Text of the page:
Napoli­tano flunks trust test at hear­ing

The Mercury News - - Opinion -

Univer­sity of Cal­i­for­nia Pres­i­dent Janet Napoli­tano on Tues­day used a tried-and-true de­flec­tive strat­egy when grilled by leg­is­la­tors in Sacra­mento about a scathing au­dit of her of­fice and the bur­geon­ing furor sur­round­ing it.

The strat­egy goes like this: Mis­takes were made. We didn’t mean to. It looks bad in ret­ro­spect. We’re real sorry. Let’s move on.

Uh, not just yet. The al­le­ga­tions at play here de­serve much deeper ex­plo­ration.

As Re­pub­li­can As­sem­bly­man Dante Acosta put it, “Of­ten, where there’s smoke, there’s fire. Here, I think we might have a mush­room cloud.”

Let’s be­gin not with the au­dit it­self, but with at­tempts by Napoli­tano’s of­fice to ob­struct it.

Au­di­tor Elaine Howle said that the UC Of­fice of the Pres­i­dent in­ter­fered with her work by reviewing sur­veys sent in­de­pen­dently to the UC’s 10 cam­pus lead­ers. Those sur­veys car­ried an ex­press warn­ing not to share them with any­one out­side the cam­pus. Yet they were shared with Napoli­tano’s of­fice and, af­ter re­view by that of­fice, changes were made that re­flected more pos­i­tively on UC’s op­er­a­tions.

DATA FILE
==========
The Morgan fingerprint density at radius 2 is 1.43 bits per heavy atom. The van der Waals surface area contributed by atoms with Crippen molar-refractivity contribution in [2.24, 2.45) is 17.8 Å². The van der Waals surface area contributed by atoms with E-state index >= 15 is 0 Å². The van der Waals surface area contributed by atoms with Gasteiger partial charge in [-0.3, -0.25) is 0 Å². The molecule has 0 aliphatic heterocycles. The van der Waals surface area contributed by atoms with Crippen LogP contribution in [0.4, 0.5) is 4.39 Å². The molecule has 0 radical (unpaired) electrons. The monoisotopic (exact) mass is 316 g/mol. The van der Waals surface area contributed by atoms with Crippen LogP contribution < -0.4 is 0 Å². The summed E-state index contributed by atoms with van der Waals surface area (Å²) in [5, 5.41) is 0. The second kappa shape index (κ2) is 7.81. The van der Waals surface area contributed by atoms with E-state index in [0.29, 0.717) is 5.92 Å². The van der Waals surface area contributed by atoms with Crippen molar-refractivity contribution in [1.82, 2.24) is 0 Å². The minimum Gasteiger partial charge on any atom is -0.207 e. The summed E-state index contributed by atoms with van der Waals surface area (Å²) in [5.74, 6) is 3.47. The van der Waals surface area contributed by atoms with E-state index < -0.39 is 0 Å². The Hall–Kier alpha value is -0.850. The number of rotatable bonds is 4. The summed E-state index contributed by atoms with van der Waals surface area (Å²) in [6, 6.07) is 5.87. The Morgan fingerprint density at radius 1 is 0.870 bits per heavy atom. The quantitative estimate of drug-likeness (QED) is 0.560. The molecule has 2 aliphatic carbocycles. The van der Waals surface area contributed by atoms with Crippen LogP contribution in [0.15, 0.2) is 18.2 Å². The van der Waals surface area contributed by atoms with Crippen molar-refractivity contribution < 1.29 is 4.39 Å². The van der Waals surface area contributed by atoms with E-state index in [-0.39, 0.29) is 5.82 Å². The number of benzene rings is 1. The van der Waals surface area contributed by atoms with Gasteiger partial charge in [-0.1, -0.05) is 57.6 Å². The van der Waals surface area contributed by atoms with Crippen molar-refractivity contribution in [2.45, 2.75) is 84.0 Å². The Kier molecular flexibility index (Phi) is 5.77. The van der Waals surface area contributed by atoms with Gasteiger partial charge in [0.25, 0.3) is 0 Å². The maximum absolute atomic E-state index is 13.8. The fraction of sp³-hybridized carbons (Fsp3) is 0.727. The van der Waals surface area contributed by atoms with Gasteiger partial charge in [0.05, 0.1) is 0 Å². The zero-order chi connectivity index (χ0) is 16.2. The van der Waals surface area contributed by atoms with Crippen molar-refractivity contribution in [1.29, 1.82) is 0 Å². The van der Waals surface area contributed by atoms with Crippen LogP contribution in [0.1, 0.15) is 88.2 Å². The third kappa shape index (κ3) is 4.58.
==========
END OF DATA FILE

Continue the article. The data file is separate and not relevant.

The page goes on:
“In my 17 years as state au­di­tor, we have never had a sit­u­a­tion like this,” Howle said Tues­day. That is a dev­as­tat­ing claim be­cause Howle has seen a thing or two in her days.

Napoli­tano claims that she didn’t try to ma­nip­u­late the cam­pus an­swers and that her of­fice only got in­volved when the cam­puses asked for help in­ter­pret­ing what she said were com­plex doc­u­ments.

How­ever, staff emails ob­tained by the San Fran­cisco Chron­i­cle seem to re­veal a much more heavy hand from the Of­fice of the Pres­i­dent.

Per­haps even more damn­ing was the au­dit’s dis­cov­ery of more than $175 million in pre­vi­ously undis­closed re­serves at a time when the Board of Re­gents plans to once again raise tu­ition and fees that are al­ready un­af­ford­able for most stu­dents.

Napoli­tano’s of­fice not only kept the re­serves hid­den from the pub­lic, but also from the re­gents.

On Tues­day, Napoli­tano main­tained that most of the money iden­ti­fied by Howle is ac­tu­ally com­mit­ted to pres­i­den­tial ini­tia­tives that di­rectly ben­e­fit the univer­sity’s ed­u­ca­tional and re­search mis­sions.

We have a name for that: pres­i­den­tial slush fund.

Then there is the ex­ces­sive spend­ing for top mem­bers of Napoli­tano’s staff. The au­dit re­vealed 10 ex­ec­u­tives in the of­fice re­ceived $3.7 million in fis­cal year 2014-15 — more than $700,000 above the com­bined salaries of their high­est paid state em­ployee coun­ter­parts.

Al­though the Leg­is­la­ture is not the gov­ern­ing body here, there is a bun­dle of tax­payer money at stake and law­mak­ers should in­ves­ti­gate fur­ther.

Mean­while, as we have al­ready said, it time to rein in spend­ing in Napoli­tano’s of­fice and open its op­er­a­tional prac­tices to sun­light. The re­gents should ask Napoli­tano di­rectly if she is up to that task. If not, they should re­place her.

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